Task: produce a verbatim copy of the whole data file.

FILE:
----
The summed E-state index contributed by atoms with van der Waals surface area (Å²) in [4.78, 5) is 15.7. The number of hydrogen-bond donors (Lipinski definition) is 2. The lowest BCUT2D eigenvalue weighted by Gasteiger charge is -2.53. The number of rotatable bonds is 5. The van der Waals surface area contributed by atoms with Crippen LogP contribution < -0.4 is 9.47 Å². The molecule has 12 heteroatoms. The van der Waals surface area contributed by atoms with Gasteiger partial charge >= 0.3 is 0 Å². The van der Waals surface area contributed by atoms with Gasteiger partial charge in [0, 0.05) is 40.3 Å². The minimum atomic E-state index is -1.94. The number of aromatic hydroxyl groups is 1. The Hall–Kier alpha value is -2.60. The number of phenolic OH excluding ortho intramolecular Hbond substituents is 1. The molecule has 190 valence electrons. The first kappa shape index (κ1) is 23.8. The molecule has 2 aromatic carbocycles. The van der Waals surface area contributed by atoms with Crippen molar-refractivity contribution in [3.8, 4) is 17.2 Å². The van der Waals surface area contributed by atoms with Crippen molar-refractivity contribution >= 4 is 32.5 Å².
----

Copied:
The summed E-state index contributed by atoms with van der Waals surface area (Å²) in [4.78, 5) is 15.7. The number of hydrogen-bond donors (Lipinski definition) is 2. The lowest BCUT2D eigenvalue weighted by Gasteiger charge is -2.53. The number of rotatable bonds is 5. The van der Waals surface area contributed by atoms with Crippen LogP contribution < -0.4 is 9.47 Å². The molecule has 12 heteroatoms. The van der Waals surface area contributed by atoms with Gasteiger partial charge >= 0.3 is 0 Å². The van der Waals surface area contributed by atoms with Gasteiger partial charge in [0, 0.05) is 40.3 Å². The minimum atomic E-state index is -1.94. The number of aromatic hydroxyl groups is 1. The Hall–Kier alpha value is -2.60. The number of phenolic OH excluding ortho intramolecular Hbond substituents is 1. The molecule has 190 valence electrons. The first kappa shape index (κ1) is 23.8. The molecule has 2 aromatic carbocycles. The van der Waals surface area contributed by atoms with Crippen molar-refractivity contribution in [3.8, 4) is 17.2 Å². The van der Waals surface area contributed by atoms with Crippen molar-refractivity contribution >= 4 is 32.5 Å².